• Germination Days: 14-21
  • Hardiness Zones:3-9
  • Planting Depth: 1/4“ - 1/2”
  • Plant Spacing:2”
  • Row Spacing:12-18”
  • Growth Habit:Upright
  • Soil Preference:Rich, moist and well-drained
  • Temp Preference:Cool to warm
  • Light Preference:Full sun to partial shade
  • Days to Maturity:55 days
  • Pests/diseases:Aphids and grasshoppers

Orach also known as Mountain spinach, French spinach, Giant Lambs quarters. Touted as a warm-season alternative to spinach, orach is actually a cool-season plant that just doesn't go to seed (bolt) as quickly as spinach. Harvest leaves that are less-bitter than spinach into the summer. Purple varieties in particular make good ornamental plants, though can reach 4 to 6 feet tall. Also popular as a micro-green, purple orach has a deep purple upper leaf with the shimmering underside characteristic to all orachs.

During the middle Ages, orach was one of the mostly commonly grown vegetables in Eurasia and by the 17th and 18th centuries it had “conquered” the Americas and Australia as well. It is grown in Europe and the northern plains of the United States as a substitute for spinach either fresh or cooked. The flavor is reminiscent of spinach and is often combined with sorrel leaves. The seeds are also edible and a source of vitamin A. They are ground into a meal and mixed with flour for making breads. Seeds are also used to make a blue dye.


  • Prepare soil by adding aged manure or organic compost. Orach loves to grow in fertile soil and adding compost is the best way to help your growing Orach get off to the best start!
  • Sow seeds in full sun about 2-3 weeks after the last frost in spring.  Orach is best when planted early spring through to mid-summer and seeds can be started indoors up to 3 weeks before the last frost then hardened off.
  • Sow seeds 1/2 inch deep and about 3 inches apart in seed tray using a good quality seedling potting soil or direct in the growing bed.  You will need to plant your seedlings after they get their first set of leaves so they are about 6 inches apart.  Thin out your seedlings if you sowed them directly into the garden so there are 6 inches between each seedling.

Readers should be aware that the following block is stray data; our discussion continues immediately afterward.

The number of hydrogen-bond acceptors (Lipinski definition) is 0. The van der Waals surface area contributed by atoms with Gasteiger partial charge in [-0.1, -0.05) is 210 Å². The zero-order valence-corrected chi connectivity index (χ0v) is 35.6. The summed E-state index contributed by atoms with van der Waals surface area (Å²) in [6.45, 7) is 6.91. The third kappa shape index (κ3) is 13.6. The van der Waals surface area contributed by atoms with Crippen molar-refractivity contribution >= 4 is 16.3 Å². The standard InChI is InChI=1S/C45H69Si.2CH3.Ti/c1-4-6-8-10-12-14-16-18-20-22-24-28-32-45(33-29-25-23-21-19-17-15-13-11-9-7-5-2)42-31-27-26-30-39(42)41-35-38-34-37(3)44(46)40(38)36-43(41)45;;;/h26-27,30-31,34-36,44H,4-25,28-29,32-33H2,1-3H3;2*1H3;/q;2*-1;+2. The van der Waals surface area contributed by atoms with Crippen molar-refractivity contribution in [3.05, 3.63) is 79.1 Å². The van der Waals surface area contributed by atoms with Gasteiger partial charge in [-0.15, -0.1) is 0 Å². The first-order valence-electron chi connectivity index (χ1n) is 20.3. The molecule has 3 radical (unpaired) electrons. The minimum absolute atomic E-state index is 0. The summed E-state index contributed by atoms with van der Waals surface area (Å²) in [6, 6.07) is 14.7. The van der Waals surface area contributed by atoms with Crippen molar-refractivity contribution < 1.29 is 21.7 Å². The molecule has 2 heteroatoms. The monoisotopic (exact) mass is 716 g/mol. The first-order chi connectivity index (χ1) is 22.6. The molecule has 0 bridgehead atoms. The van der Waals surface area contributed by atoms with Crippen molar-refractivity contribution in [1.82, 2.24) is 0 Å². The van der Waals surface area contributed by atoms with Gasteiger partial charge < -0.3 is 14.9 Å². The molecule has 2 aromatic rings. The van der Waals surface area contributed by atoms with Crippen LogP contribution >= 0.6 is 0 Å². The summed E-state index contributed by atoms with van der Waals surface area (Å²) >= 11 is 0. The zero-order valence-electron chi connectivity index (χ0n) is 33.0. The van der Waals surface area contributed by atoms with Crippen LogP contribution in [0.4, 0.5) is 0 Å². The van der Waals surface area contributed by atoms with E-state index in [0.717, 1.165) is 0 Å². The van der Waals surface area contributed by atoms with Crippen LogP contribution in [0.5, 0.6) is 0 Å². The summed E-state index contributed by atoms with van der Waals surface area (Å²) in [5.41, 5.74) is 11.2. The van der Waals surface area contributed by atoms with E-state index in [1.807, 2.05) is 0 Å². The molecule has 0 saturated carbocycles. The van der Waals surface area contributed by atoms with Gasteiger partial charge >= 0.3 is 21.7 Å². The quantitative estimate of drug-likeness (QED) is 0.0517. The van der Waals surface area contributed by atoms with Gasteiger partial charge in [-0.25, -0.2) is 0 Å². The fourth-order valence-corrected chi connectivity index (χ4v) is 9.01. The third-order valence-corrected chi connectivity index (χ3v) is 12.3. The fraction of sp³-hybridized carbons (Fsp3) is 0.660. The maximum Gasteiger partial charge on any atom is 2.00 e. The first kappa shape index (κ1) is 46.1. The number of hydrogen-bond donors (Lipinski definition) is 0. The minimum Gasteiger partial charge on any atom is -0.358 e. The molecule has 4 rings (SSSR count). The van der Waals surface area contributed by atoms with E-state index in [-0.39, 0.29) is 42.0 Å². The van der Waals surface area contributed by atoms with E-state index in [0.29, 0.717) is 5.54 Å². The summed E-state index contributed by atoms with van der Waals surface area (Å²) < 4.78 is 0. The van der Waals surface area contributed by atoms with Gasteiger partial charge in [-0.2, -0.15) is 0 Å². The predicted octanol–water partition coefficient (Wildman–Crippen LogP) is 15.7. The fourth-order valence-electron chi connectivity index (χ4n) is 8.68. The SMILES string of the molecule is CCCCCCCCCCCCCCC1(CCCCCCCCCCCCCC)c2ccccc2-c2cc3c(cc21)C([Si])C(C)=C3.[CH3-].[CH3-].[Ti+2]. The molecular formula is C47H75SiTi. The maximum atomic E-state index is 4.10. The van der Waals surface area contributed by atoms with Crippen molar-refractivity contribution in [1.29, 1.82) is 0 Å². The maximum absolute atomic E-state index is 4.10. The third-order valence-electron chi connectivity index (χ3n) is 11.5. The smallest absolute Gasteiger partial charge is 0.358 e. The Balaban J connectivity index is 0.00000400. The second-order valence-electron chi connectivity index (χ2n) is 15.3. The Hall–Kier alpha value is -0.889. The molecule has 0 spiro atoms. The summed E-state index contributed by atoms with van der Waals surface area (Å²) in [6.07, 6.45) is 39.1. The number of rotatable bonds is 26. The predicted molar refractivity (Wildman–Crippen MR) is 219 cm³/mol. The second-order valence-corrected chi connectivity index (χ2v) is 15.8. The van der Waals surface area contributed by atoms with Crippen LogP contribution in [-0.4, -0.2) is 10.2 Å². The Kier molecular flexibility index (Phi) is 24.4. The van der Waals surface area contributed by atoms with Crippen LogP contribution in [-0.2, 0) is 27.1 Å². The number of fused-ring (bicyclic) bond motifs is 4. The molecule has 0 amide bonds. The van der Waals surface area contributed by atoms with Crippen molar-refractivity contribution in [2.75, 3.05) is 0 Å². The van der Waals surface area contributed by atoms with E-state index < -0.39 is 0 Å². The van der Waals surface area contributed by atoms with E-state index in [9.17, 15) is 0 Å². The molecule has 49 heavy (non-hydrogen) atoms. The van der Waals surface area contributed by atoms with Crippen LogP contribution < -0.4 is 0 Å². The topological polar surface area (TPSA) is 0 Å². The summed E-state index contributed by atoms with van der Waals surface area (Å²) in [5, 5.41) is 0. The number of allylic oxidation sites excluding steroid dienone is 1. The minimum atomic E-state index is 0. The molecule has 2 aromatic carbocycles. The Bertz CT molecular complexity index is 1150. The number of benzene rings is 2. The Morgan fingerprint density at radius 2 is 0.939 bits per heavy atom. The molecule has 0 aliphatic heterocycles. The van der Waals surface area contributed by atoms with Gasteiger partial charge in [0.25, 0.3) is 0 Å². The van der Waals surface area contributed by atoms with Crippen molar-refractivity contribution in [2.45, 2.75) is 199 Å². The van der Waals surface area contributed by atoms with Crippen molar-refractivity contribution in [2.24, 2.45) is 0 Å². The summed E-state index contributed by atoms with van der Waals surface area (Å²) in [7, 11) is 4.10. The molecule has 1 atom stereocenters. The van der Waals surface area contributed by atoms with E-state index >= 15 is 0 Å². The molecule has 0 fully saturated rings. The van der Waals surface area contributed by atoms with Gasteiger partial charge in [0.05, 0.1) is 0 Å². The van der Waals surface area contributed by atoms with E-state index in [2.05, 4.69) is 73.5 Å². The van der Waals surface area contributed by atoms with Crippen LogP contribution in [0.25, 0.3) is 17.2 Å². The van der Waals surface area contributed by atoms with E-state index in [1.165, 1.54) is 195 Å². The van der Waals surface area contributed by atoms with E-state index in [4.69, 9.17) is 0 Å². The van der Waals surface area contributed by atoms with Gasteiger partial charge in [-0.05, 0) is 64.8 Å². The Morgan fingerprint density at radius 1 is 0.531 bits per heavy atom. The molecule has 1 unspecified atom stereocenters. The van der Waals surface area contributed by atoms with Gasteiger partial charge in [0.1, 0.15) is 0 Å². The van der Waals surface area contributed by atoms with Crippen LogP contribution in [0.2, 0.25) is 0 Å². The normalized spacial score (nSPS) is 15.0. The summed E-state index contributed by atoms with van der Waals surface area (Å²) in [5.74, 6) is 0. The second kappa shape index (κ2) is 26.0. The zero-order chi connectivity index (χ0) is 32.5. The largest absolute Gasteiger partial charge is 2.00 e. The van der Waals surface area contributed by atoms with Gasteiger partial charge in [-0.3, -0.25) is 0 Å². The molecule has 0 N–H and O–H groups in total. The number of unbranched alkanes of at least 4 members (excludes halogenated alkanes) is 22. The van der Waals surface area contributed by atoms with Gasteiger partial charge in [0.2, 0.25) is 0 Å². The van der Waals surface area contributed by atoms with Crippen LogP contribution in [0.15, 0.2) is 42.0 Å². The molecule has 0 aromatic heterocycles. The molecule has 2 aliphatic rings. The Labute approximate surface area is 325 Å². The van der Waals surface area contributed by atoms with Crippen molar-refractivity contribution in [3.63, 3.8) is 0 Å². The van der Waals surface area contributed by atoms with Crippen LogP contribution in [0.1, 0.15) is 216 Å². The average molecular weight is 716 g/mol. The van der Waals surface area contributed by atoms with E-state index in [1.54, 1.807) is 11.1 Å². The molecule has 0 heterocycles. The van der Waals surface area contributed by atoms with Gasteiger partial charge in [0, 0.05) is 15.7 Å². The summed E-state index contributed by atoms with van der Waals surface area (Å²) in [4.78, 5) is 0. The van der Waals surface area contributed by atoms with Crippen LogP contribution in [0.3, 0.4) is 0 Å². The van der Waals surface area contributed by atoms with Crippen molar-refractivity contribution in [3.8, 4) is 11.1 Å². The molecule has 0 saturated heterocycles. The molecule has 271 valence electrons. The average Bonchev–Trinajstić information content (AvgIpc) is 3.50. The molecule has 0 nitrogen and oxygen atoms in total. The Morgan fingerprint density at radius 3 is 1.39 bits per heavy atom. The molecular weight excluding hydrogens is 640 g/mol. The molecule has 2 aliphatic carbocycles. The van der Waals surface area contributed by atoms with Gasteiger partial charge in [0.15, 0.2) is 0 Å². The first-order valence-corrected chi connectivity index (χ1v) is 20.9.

• Keep plants moist by mulching and regular watering and begin harvesting leaves when the plants are about 6 inches tall. Although the plant is drought tolerant, it can make the leaves taste bitter so keep the soil moist for the best-tasting leaves.
  • Pinch out flower buds to encourage more leaves and sow every 3-4 weeks to have succession planting to continue harvesting.  This also makes the plant product new branches and more leaves to pick.

Pests / Dieseases 

Orach is generally disease and garden pest resistant. Occasionally there may be aphids gathering on the underside of leaves. Use garden hose water to blast off aphids early in the morning. Keep an eye out for the larvae of lady beetles and lacewings. Though not common, you may have to pull a few of them out of the soil occasionally.


If the orach plants are tightly spaced, harvest them all the way down to one or two inches above the soil. Once they grow back up, you’re ready to harvest again for fresh salads and greens. If you thinned out your rows up to 12 inches apart early during grow period, you could now choose to thin them up to 18 inches, or you can keep them as they are.

When harvesting from fully grown orach plants, wait until the plant has fully matured, then leave the older leaves in place and begin regularly harvesting the younger leaves so that the orach stays healthy and focused on new growth. Pinch off flower buds to encourage branching and promote new growth.

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